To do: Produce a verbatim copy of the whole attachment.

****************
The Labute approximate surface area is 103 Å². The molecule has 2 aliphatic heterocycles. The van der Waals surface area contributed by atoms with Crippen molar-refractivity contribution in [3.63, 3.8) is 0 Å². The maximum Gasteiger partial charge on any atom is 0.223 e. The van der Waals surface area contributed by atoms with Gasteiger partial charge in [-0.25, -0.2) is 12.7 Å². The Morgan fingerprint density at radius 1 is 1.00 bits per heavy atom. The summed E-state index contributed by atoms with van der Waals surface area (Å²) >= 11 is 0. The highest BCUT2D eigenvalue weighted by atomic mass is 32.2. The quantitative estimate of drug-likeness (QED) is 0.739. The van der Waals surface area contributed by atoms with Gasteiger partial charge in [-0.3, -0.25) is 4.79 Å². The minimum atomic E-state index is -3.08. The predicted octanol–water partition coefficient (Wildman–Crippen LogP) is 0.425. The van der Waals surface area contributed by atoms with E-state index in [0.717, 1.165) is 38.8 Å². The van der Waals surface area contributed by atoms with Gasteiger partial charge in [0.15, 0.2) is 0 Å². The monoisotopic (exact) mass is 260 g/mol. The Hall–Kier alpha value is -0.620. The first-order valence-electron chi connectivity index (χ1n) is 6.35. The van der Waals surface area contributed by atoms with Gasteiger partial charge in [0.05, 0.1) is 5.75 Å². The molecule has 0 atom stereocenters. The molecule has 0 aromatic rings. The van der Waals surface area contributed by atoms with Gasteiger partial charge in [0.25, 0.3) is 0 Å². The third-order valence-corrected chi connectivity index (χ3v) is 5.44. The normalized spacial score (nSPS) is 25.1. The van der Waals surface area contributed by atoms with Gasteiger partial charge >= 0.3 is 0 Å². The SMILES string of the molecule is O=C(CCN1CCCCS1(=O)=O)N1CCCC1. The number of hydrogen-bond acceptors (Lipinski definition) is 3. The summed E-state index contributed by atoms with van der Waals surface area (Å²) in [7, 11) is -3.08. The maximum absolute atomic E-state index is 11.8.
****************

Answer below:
The Labute approximate surface area is 103 Å². The molecule has 2 aliphatic heterocycles. The van der Waals surface area contributed by atoms with Crippen molar-refractivity contribution in [3.63, 3.8) is 0 Å². The maximum Gasteiger partial charge on any atom is 0.223 e. The van der Waals surface area contributed by atoms with Gasteiger partial charge in [-0.25, -0.2) is 12.7 Å². The Morgan fingerprint density at radius 1 is 1.00 bits per heavy atom. The summed E-state index contributed by atoms with van der Waals surface area (Å²) >= 11 is 0. The highest BCUT2D eigenvalue weighted by atomic mass is 32.2. The quantitative estimate of drug-likeness (QED) is 0.739. The van der Waals surface area contributed by atoms with Gasteiger partial charge in [-0.3, -0.25) is 4.79 Å². The minimum atomic E-state index is -3.08. The predicted octanol–water partition coefficient (Wildman–Crippen LogP) is 0.425. The van der Waals surface area contributed by atoms with E-state index in [0.717, 1.165) is 38.8 Å². The van der Waals surface area contributed by atoms with Gasteiger partial charge in [0.15, 0.2) is 0 Å². The monoisotopic (exact) mass is 260 g/mol. The Hall–Kier alpha value is -0.620. The first-order valence-electron chi connectivity index (χ1n) is 6.35. The van der Waals surface area contributed by atoms with Gasteiger partial charge in [0.05, 0.1) is 5.75 Å². The molecule has 0 atom stereocenters. The molecule has 0 aromatic rings. The van der Waals surface area contributed by atoms with Gasteiger partial charge in [0.25, 0.3) is 0 Å². The third-order valence-corrected chi connectivity index (χ3v) is 5.44. The normalized spacial score (nSPS) is 25.1. The van der Waals surface area contributed by atoms with Gasteiger partial charge >= 0.3 is 0 Å². The SMILES string of the molecule is O=C(CCN1CCCCS1(=O)=O)N1CCCC1. The number of hydrogen-bond acceptors (Lipinski definition) is 3. The summed E-state index contributed by atoms with van der Waals surface area (Å²) in [7, 11) is -3.08. The maximum absolute atomic E-state index is 11.8.